Another slow humid morning in central Texas. The kids got up before me. I see evidence of several bowls of cereal strewn around the kitchen counters. There’s been television. A lot of it. You know your kids have watched way too much TV when they’re bodies are sprawled in various directions across the furniture. Little people willing their muscles to hold still for another episode. Iris is doing a headstand on the rug with her legs flopped on the couch. Ace is on his third Z Bar… I can tell from the wrappers on the coffee table. He’s leaning on the couch arm rest in such a way that he’s about to tip over.
I wonder where I should start. Coffee? Feed the dog? Water my flowers? Coffee, definitely. I pour it, add milk and shuffle to the living room. I want to start the day by reading the Bible. I do, but my attention drifts. Unconsciously I pick up my phone and tap Facebook. Scroll through the news feed….suddenly it’s like a hundred opinions yelling in a small room at the same time. Uggh. Why did I pick up my phone. I drop it on the couch with a thud. I feel utterly helpless and muted in the face of current mass suffering. To put it mildly, how should I be living during these tumultuous times? The information (accurate or not) is stifling. I want God to lift this mask and help me breathe and understand how I should best live.
11am. I turn off the television.
The kids beg for more TV. I hold my ground. Nope. Find something to do.
I start to make lunch. They’ve dug up some twine and have fashioned lassos. I’m stirring the powdered cheese into the macaroni. “Can we lasso the dog?” At least they asked first. I glance down at our 11 year old dog, Lupe. Her wet black eyes plead with me: Let’s you and me escape for a nap!
Sorry, Lupe you’re going to hate this. “Sure, you can lasso Lupe, but only around her tail, not her neck.” I know full well this won’t end well. Iris is giggling and throwing her rope at the dog, which misses by several feet every time. But to all our amazement Ace ropes the dog on his first throw, right around her tail. Iris squeals with delight and Ace is so stunned by his good aim that he tips right over into Iris. She falls and hits her head on the kitchen counter. I gasp. Oh crud. It looks like she’s whacked the sharp corner. I rush to her and quickly check her head and see to my relief that its just a little red bump. She’s grimacing. Waiting for my face to tell her how much it should hurt. I smile. It’s only a tiny bump. It isn’t bad. Mom fast, I reach into the freezer for an ice pack. And that’s the moment, right then. As I reach into the freezer because the bad thing isn’t as bad as I feared it would be. And it only needs the mild remedy of an ice pack for 10 minutes. A surge of unlikely joy comes to me. I feel seen in a way that I have been aching for. It’s a minuscule moment. It has no relevance on the rest of life or humanity. But right then I feel God with me. I feel the Holy Spirit bring a buoyancy. A feeling like floating down the San Marcos river in an inner tube. The only concerns are what’s the river doing down the way. And pleasant fragmented conversation with friends. I haven’t felt seen and buoyant in months. No one has on planet earth. Unaccountably, I feel joy. I bend down, eye to eye with my daughter and lay the ice pack right on the little red bump, which is only the size of a pinkie fingernail. I smile and mean it. Unprompted Ace says, “I’m sorry, Iris. It was an accident. I’m sorry.”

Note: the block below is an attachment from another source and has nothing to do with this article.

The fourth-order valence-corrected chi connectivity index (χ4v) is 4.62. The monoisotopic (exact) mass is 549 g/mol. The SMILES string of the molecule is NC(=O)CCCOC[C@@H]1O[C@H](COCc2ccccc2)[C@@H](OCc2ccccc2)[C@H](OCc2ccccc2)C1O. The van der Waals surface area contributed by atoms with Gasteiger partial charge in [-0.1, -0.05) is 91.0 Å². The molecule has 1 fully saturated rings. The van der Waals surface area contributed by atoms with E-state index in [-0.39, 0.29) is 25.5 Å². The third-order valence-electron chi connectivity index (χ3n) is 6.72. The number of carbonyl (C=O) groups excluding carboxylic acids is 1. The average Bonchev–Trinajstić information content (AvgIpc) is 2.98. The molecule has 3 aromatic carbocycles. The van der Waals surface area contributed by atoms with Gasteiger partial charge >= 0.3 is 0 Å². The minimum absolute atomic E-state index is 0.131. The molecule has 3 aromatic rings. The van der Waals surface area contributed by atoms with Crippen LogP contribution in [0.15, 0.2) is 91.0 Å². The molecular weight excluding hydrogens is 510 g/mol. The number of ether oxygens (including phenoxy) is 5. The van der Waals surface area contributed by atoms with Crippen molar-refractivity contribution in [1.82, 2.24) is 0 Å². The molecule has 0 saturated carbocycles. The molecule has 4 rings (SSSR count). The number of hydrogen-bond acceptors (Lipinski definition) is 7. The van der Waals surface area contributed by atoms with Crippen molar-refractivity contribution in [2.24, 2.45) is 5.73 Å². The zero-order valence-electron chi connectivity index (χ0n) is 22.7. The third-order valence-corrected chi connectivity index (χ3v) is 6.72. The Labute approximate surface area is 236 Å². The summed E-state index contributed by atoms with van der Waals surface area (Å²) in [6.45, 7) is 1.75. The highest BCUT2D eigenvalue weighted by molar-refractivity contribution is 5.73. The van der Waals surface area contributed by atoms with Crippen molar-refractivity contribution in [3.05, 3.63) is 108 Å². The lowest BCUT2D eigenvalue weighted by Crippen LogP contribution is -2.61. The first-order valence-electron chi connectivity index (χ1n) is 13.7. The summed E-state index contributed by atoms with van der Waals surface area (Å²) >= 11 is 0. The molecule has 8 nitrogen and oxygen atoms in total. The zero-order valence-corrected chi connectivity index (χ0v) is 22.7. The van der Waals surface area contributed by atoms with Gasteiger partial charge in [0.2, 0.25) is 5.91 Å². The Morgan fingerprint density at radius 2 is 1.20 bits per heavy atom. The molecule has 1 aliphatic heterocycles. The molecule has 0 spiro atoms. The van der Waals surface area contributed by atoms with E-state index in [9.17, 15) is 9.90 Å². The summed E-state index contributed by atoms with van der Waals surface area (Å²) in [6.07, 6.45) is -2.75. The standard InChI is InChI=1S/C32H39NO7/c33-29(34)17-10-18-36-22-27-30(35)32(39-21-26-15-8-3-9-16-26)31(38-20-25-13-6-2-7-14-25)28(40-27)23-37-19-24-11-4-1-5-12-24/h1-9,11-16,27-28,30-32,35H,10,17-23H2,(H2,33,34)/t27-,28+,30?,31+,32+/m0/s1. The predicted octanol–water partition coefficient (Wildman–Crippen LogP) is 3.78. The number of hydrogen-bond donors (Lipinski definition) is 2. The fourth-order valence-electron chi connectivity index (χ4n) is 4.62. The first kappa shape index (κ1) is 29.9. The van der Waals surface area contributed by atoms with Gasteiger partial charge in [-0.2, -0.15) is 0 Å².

I look at them both as I hold the ice pack to her head. I see them, in the same way I suddenly feel seen and valued in all my flaws by God. There’s been so little breathing room for three months and I didn’t know how afraid it’s made me. I’ve been tight lipped behind a mask, stoic, frowning at the horizon line. How’s it all gonna turn out. Dubious that my family will still be as I want it to be when the pandemic eases, when protests give way to real change for Black brothers and sisters. I’m just one mother trying so hard to keep a pandemic out, while trying to show her kids how to let love in for every skin color. How am I doing, God? I’ve been afraid to ask. I didn’t realize how tense I’ve been at trying. Tense from fearing failure. Tense because there isn’t any other time for change but right now. I know that. And yet most days my hands feel bound by the immediate distractions of daily domesticity. But right now, kneeling on my grimy kitchen floor, it feels like someone divine has lifted off my mask and I can breathe again. I feel a cloud of witnesses, like my godly grandparents, like heroes in the faith, like friends who have passed on, cheering for me. Cheering for us all but cheering with confidence that we are able. I am able to complete the tasks that have been appointed for me. Good tasks like writing and teaching, like standing up for the rights and value of all humanity, and like laying a balm on my child’s small wound. It’s all good work; all of it matters. I take a big deep breath and release it, unmasked.
2 Corinthians 9:8 And God is able to make all grace abound to you, so that having all sufficiency in all things at all times, you may abound in every good work.